A premature baby girl in Scotland, who is thought to be the country’s youngest coronavirus patient, is recovering from the virus after contracting it at just three weeks old, according to Fox News.
Baby Peyton was born eight weeks premature on March 26 by emergency C-section after her mother Tracy Maguire suffered from pre-eclampsia, a dangerous high-blood-pressure complication that can occur in pregnancy. The condition can be fatal for mother and child if not treated by delivering the baby in order to save both.
Peyton developed a sniffle and slight cough, and the medical team at University Hospital Wishaw decided to test her for a variety of viruses, including COVID-19. The test, said her mother, was one of the “worst things” she’s had to watch. “It was the first time I’d seen my baby cry tears,” she told the BBC. “I held her, I was crying and we were just trying to get each other through the situation.”
On April 15, Maguire and her husband Adrian learned that Peyton tested positive for the virus. “They said, ‘she’s fine, don’t panic – but she has tested positive for coronavirus,” said Maguire. “I think the doctor was trying to keep me calm but I was sobbing. As much as she was fine I thought at what point was she with the virus? How is she fighting against it when she’s so wee? It was just the unknown.”
Peyton received steroids to help strengthen her lungs and fight the virus, but her parents were told they must go home and isolate for 14 days away from their new baby. Maguire begged the doctors to let her stay with her daughter.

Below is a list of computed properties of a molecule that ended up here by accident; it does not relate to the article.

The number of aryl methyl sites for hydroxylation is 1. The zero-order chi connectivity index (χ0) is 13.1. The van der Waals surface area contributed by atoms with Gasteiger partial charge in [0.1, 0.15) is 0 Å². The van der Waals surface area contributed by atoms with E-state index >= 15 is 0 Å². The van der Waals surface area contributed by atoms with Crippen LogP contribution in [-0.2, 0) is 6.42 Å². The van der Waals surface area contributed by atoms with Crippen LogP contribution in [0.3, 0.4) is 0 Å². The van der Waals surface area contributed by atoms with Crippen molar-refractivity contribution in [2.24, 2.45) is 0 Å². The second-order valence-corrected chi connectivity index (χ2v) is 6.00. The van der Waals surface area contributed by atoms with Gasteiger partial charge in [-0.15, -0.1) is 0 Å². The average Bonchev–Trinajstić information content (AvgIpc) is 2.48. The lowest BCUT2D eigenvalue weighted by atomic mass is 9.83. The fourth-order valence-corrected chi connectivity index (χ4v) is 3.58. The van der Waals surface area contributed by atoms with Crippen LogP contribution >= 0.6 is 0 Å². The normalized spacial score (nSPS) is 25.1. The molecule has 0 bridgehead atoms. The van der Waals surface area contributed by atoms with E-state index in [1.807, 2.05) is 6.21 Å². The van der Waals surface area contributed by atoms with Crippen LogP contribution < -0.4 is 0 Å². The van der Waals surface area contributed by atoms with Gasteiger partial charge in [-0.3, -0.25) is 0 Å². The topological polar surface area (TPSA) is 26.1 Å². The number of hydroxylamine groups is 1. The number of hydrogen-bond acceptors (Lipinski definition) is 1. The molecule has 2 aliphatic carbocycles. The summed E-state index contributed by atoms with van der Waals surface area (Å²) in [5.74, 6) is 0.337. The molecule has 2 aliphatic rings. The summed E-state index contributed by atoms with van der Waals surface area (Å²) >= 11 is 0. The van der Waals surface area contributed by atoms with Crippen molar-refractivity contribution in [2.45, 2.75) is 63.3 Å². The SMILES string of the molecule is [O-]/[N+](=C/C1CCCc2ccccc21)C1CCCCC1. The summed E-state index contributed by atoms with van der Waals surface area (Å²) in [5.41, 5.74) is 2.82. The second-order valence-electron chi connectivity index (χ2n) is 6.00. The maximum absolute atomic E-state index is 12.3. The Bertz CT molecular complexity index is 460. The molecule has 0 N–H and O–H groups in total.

“I was pleading on the phone with the doctor saying I don’t want to be away from her,” she explained. “As much as everyone was looking after her, I’m her mum. Even if it was the cold, I’d want to be there with her.” Doctors decided to allow Maguire to stay with her daughter, while her husband self-isolated at home. After 14 days were over, he was able to return to see his wife and daughter.
Both Peyton and her mother were discharged from the hospital on Monday, April 20, with great gratitude to the hospital staff. “It’s spectacular, you’ll never understand how grateful you can be to people,” said Maguire.
Now that the family is home together, they are excited to eventually have her meet her grandparents once the lockdowns for the pandemic are lifted. “Literally had the most rocky start,” said Maguire. “It doesn’t’ mean that you can’t have a positive outcome and she’s basically our rainbow in the storm that is coronavirus.”
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